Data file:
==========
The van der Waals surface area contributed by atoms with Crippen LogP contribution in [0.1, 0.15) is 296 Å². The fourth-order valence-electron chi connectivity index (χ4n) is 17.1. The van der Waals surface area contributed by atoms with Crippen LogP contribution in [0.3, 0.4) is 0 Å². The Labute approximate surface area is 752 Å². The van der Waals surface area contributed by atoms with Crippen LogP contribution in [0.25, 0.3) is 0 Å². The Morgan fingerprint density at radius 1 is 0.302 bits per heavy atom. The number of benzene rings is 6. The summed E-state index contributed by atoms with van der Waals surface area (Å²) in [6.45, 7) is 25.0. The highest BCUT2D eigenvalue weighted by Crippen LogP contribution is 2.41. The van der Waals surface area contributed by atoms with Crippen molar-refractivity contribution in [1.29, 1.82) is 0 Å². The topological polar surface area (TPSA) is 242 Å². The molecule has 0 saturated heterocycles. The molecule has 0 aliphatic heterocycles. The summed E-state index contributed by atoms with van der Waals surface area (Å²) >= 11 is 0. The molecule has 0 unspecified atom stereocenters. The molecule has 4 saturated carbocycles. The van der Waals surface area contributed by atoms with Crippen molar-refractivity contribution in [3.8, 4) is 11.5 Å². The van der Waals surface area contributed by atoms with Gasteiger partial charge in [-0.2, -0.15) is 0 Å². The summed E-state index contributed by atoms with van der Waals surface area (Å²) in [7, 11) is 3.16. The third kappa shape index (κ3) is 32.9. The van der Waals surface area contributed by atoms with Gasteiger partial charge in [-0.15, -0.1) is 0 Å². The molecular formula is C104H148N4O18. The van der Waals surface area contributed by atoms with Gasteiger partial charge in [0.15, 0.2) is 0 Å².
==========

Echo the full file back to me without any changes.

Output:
The van der Waals surface area contributed by atoms with Crippen LogP contribution in [0.1, 0.15) is 296 Å². The fourth-order valence-electron chi connectivity index (χ4n) is 17.1. The van der Waals surface area contributed by atoms with Crippen LogP contribution in [0.3, 0.4) is 0 Å². The Labute approximate surface area is 752 Å². The van der Waals surface area contributed by atoms with Crippen LogP contribution in [0.25, 0.3) is 0 Å². The Morgan fingerprint density at radius 1 is 0.302 bits per heavy atom. The number of benzene rings is 6. The summed E-state index contributed by atoms with van der Waals surface area (Å²) in [6.45, 7) is 25.0. The highest BCUT2D eigenvalue weighted by Crippen LogP contribution is 2.41. The van der Waals surface area contributed by atoms with Crippen molar-refractivity contribution in [1.29, 1.82) is 0 Å². The topological polar surface area (TPSA) is 242 Å². The molecule has 0 saturated heterocycles. The molecule has 0 aliphatic heterocycles. The summed E-state index contributed by atoms with van der Waals surface area (Å²) >= 11 is 0. The molecule has 0 unspecified atom stereocenters. The molecule has 4 saturated carbocycles. The van der Waals surface area contributed by atoms with Crippen molar-refractivity contribution in [3.8, 4) is 11.5 Å². The van der Waals surface area contributed by atoms with Gasteiger partial charge in [-0.2, -0.15) is 0 Å². The summed E-state index contributed by atoms with van der Waals surface area (Å²) in [7, 11) is 3.16. The third kappa shape index (κ3) is 32.9. The van der Waals surface area contributed by atoms with Gasteiger partial charge in [-0.15, -0.1) is 0 Å². The molecular formula is C104H148N4O18. The van der Waals surface area contributed by atoms with Gasteiger partial charge in [0.15, 0.2) is 0 Å².